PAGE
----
A set of shared orthologs was determined among A. cephalotes, A. mellifera, N. vitripennis, and D. melanogaster (Figure 2). A total of 5,577 orthologs were found conserved across all four insect genomes, with an additional 1,363 orthologs conserved across the three hymenopteran genomes. A further, 599 orthologs were conserved between A. cephalotes and A. mellifera, perhaps indicating genes that are specific to a eusocial lifestyle. We also found 9,361 proteins that are unique to A. cephalotes, representing over half of its predicted proteome. These proteins likely include those specific to ants or to A. cephalotes.

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Figure 2. Orthology analysis of the Atta cephalotes predicted peptide sequences (green) against the proteomes of the fly Drosophila melanogaster (blue), the wasp Nasonia vitripennis (red), and the honey bee Apis mellifera (yellow).

doi:10.1371/journal.pgen.1002007.g002

We then analyzed the proteins that were found to be specific to A. cephalotes and determined those Gene Ontology (GO) [57] terms that are enriched in these proteins, relative to the rest of the genome (Table S3). We found many GO terms that reflect the biology of A. cephalotes and ants in general. For example, we find proteins with GO terms that reflect the importance of communication. These include proteins associated with olfactory receptor activity, odorant binding function, sensory perception, neurological development, localization at the synapse, and functions involved in ligand-gated and other membrane channels.

Gene Comparisons within Hymenopteran Genomes

To focus on Hymenoptera evolution, we compared the A. cephalotes genome to 4 other hymenopterans including the ants C. floridanus and H. saltator, the honey bee A. mellifera, and the solitary parasitic jewel wasp N. vitripennis. We used the eukaryotic clusters of orthologous groups (KOG) ontology [58] to annotate the predicted proteins from all of these genomes and performed an enrichment analysis by comparing the KOGs of the social insects A. cephalotes, C. floridanus, H. saltator, and A. mellifera against the KOGs of the non-social N. vitripennis as shown in Table S4.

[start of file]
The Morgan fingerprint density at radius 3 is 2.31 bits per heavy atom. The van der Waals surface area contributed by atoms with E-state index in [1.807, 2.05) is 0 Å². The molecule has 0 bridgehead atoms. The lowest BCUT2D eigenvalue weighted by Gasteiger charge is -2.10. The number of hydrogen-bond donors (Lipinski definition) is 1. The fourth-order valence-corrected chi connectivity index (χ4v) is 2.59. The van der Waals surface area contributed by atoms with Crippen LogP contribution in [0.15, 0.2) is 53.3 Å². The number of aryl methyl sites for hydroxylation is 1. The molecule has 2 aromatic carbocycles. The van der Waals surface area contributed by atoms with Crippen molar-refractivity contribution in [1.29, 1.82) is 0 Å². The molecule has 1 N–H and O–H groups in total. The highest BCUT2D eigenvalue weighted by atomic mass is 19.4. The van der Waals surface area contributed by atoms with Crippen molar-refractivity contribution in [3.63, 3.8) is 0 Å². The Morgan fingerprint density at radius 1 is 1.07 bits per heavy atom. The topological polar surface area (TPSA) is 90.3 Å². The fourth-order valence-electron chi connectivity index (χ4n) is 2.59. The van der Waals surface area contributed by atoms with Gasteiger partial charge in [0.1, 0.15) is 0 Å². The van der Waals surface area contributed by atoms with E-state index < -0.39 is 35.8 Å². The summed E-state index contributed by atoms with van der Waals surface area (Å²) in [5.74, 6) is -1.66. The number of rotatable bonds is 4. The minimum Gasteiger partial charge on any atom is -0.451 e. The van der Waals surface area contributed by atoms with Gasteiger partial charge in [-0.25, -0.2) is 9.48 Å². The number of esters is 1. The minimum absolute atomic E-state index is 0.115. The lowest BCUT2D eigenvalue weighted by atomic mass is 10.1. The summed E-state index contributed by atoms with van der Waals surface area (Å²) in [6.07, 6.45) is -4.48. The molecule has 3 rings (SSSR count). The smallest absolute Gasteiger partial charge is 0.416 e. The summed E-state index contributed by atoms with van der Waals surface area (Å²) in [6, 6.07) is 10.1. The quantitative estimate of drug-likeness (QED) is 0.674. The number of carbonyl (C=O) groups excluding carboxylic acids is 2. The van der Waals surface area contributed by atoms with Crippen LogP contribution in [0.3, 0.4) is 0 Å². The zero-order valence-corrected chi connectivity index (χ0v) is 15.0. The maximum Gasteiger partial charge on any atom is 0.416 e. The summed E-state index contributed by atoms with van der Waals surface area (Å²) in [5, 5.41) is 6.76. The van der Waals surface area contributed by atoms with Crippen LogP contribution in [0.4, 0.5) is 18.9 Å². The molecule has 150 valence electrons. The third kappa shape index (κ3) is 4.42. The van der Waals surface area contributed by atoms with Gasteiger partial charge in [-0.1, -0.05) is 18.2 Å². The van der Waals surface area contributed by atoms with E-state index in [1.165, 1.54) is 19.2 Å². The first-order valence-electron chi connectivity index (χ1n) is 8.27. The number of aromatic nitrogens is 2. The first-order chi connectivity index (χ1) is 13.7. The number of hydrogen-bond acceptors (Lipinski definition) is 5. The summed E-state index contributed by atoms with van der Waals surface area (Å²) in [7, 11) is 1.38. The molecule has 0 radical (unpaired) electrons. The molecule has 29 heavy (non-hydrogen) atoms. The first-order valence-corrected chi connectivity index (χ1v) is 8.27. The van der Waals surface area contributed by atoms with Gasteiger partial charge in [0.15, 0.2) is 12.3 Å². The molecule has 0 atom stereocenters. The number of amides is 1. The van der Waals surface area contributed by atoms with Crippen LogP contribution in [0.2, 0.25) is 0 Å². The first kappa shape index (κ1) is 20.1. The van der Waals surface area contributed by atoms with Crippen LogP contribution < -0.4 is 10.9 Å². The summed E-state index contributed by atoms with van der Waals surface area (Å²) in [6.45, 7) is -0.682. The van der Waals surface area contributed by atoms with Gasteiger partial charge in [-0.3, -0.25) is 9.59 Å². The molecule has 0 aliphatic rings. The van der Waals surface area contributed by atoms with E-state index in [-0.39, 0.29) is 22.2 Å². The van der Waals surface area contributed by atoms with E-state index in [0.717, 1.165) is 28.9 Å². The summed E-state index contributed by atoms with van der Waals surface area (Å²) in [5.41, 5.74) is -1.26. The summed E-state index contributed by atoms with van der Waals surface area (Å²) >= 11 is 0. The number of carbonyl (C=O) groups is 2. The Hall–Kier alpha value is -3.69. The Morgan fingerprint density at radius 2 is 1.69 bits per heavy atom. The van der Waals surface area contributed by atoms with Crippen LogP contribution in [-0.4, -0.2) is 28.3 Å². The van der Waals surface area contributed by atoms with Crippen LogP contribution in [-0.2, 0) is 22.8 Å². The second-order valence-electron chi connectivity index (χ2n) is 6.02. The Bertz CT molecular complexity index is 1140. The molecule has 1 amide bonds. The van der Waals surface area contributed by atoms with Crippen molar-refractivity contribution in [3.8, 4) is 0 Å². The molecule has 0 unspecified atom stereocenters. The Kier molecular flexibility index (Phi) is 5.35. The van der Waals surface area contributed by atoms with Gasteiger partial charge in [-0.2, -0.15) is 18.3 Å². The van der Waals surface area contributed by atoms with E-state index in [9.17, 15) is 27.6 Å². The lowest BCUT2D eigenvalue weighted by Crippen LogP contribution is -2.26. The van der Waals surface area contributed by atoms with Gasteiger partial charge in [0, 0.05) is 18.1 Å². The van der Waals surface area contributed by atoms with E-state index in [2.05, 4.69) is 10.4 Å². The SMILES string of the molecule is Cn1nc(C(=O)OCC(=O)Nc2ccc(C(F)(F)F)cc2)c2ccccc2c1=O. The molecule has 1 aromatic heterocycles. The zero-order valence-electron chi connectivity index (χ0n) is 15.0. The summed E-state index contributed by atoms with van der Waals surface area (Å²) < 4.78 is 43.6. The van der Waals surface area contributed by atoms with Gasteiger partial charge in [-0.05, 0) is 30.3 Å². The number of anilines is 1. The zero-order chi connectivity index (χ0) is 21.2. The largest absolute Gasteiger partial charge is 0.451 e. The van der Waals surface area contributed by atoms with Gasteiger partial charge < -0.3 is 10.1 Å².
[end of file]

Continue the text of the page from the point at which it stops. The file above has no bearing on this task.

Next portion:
A detailed analysis of KOGs within each over- and under-represented category is highly suggestive of A. cephalotes biology (Table S5). One of the most over-represented KOGs in A. cephalotes includes the 69 copies of the RhoA GTPase effector diaphanous (KOG1924). In contrast, all of the other hymenopteran genomes have substantially less copies of this gene. RhoA GTPase diaphanous is known to be involved in actin cytoskeleton organization and is essential for all actin-mediated events [59]. The large number of these genes in A. cephalotes may relate to the extensive cytoskeletal changes that occur during caste differentiation. One of these genes (ACEP_00016791) was found to exhibit high single nucleotide polymorphism (SNPs) (Text S13). Given that genes involved in caste development in other social insects like A. mellifera also have high SNPs [60], [61], this may indicate that this gene is important for caste determination in A. cephalotes. A. cephalotes is also significantly over-represented in the dosage compensation complex subunit (KOG0921), the homeobox transcription factor SIP1 (KOG3623), the muscarine acetylcholine receptor (KOG4220), the cadhedrin EGF LAG seven-pass GTP-type receptor (KOG4289), and the calcium-activated potassium channel slowpoke (KOG1420), relative to N. vitripennis. Many of these genes have been implicated in D. melanogaster larval development, specifically during nervous system formation [62], [63]. As a result, an over-representation of these genes in A. cephalotes relative to N. vitripennis may indicate their association with a eusocial lifestyle, and in particular, caste and subcaste differentiation.